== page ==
Slow Cooked Ribs

 

This is a recipe for slow cooked ribs, versus a recipe for “slow cooker ribs”. In Texas, the idea of cooking ribs in a slow cooker or oven seems so preposterous that we’ve never even tried it. Smoking baby back ribs on a charcoal grill is an easy set-it-and-forget-it method with excellent results. Here’s a complete list of everything you need to smoke ribs and step-by-step instructions.

Slow cooked ribs

Smoked ribs are comfort food in Texas and using indirect heat to cook low and slow is the same barbecuing style used by my family for generations.

My father’s father smoked meats on a Japanese ceramic Kamado (the precursor to the Big Green Egg brought back to the states after WWII), my mother’s father smoked fresh fish in a small smokehouse at their lake cabin, and my father smokes on everything from a Kamado to a Weber charcoal kettle to a dedicated smoker, and now I’m teaching my teens how to slow cook ribs on a Weber grill.

Everything you need to smoke ribs on a charcoal grill

Here’s the list of everything you will need to successfully cook ribs on your grill. If you own a grill, then you probably already have most of these items:

Tools & Accessories

How to smoke ribs on a charcoal grill
  • Charcoal grill — A 22” Weber Kettle can’t be beat. Read expert reviews on charcoal grills here and here. If purchasing a grill, look for a built-in lid thermometer, as grilling and smoking are all about temperature control. We like the Weber Performer Premium which includes a storage container for charcoal and a table work surface.

  • Charcoal briquettes (or briquets) — All-natural lump hardwood charcoal is great for grilling, but over longer cooking periods its performance is too varied, so stick with longer-burning briquettes for smoking. You will need enough briquettes to fill a large chimney starter. And yes, you can reuse charcoal briquettes.

  • Chimney starter — A chimney starter is the fastest, easiest way to light your coals (no lighter fluid needed). Look for a large chimney that holds 6-7 quarts of briquettes which is what you will need for low and slow indirect grilling.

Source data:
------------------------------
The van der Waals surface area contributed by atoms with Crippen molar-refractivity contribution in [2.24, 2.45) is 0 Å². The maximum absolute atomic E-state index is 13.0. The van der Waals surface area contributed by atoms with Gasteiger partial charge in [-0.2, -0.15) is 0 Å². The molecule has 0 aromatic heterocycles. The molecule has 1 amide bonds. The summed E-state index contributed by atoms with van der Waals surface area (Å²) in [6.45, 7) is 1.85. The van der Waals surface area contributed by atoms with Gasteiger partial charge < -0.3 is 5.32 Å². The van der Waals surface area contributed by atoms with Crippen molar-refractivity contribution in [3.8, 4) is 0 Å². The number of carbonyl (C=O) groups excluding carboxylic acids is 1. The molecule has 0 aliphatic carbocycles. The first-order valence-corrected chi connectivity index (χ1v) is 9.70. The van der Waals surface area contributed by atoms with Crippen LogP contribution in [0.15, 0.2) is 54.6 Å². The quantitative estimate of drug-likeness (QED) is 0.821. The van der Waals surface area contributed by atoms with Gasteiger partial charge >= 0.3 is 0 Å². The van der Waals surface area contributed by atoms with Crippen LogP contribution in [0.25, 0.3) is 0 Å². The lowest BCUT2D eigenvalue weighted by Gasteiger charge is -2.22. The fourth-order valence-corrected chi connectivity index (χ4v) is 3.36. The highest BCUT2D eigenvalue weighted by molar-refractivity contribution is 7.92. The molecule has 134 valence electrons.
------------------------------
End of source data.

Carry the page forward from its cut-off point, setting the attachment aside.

• Flammable material and matches — Chimneys can be lit with newspaper, lighting cubes, or flammable tiles. Learn more about fire starting materials here.

  • Heavy-duty glove — You’ll want at least one long glove to protect yourself from the hot coals. Look for elbow-length heavy suede gloves made for barbecuing.

  • Grill scraper — You need to clean the grill surface before cooking. We regarded stories of people swallowing pieces of metal from wire brushes as urban legend until it happened to someone we know. Read up on wooden grill scrapers and pumice stones to see what will work best for your grill.

  • Charcoal baskets — Two half-moon baskets to hold the lit coals are optional. You can just pile the charcoal into two mounds, but Weber’s baskets are cheap and sturdy.

  • Wood chips — Wood chips or chunks are needed to make smoke. These are available on the grilling aisle at your grocery along with charcoal. Choose a lighter wood like apple, peach, cherry, or pecan. You don’t want too much smoke to overpower the meat. For ribs, you will use 2 handfuls or 4 chunks.

  • Water/drip pan — Using a disposable tray inside your grill makes cleaning up easier as it will catch any grease. And you will add water to it for moisture inside the kettle. If needed, you can make one out of heavy-duty tin foil. If using a Weber Kettle, their “extra large” (16.5x8.5x2) drip pans fit perfectly between two charcoal baskets.

  • Rib rack — A typical rib rack holds up to 4-5 slabs of ribs vertically to increase grilling capacity and helps to keep ribs away from the heat.

  • Sheet pans — A standard sheet pan is useful for holding the ribs before and after cooking. If using one pan, you will wash it between putting the ribs on and taking them off.

  • Plastic wrap — After adding the rub, you will cover the ribs then refrigerate.

  • Tongs — One long-handled pair of tongs is sufficient, but we use two pairs of tongs when grilling. One pair stays outside with our grill and is used for various grilling tasks like moving charcoal around. A second pair of tongs is used to get food on and off the grill.

  • Aluminum foil — You will cover the ribs after removing them from the grill.

Ingredients

  • Baby back ribs — Determine the number of slabs needed based on who you will be feeding and any other dishes or meats that will be served. Slabs can vary from 1.5 pounds to over 3 pounds. There is generally about 12 ribs per slab, but this can also vary.

  • Rub — Make your own BBQ rub or just use a simple store-bought seasoning.